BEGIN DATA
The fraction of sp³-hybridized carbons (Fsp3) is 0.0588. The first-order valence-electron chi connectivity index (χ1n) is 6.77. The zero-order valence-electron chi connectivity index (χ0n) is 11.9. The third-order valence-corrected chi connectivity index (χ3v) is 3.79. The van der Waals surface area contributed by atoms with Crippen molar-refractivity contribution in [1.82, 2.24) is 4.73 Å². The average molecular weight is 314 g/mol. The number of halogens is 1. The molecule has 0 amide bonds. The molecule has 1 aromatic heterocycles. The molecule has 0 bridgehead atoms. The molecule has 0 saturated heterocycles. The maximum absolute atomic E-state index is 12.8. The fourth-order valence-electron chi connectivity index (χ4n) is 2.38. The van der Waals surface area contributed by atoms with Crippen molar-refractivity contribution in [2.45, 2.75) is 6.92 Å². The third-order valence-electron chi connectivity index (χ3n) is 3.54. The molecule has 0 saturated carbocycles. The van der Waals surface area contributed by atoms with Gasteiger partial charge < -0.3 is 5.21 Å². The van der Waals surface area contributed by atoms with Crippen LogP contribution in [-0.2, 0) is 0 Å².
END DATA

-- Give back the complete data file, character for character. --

The fraction of sp³-hybridized carbons (Fsp3) is 0.0588. The first-order valence-electron chi connectivity index (χ1n) is 6.77. The zero-order valence-electron chi connectivity index (χ0n) is 11.9. The third-order valence-corrected chi connectivity index (χ3v) is 3.79. The van der Waals surface area contributed by atoms with Crippen molar-refractivity contribution in [1.82, 2.24) is 4.73 Å². The average molecular weight is 314 g/mol. The number of halogens is 1. The molecule has 0 amide bonds. The molecule has 1 aromatic heterocycles. The molecule has 0 bridgehead atoms. The molecule has 0 saturated heterocycles. The maximum absolute atomic E-state index is 12.8. The fourth-order valence-electron chi connectivity index (χ4n) is 2.38. The van der Waals surface area contributed by atoms with Crippen molar-refractivity contribution in [2.45, 2.75) is 6.92 Å². The third-order valence-electron chi connectivity index (χ3n) is 3.54. The molecule has 0 saturated carbocycles. The van der Waals surface area contributed by atoms with Gasteiger partial charge < -0.3 is 5.21 Å². The van der Waals surface area contributed by atoms with Crippen LogP contribution in [-0.2, 0) is 0 Å².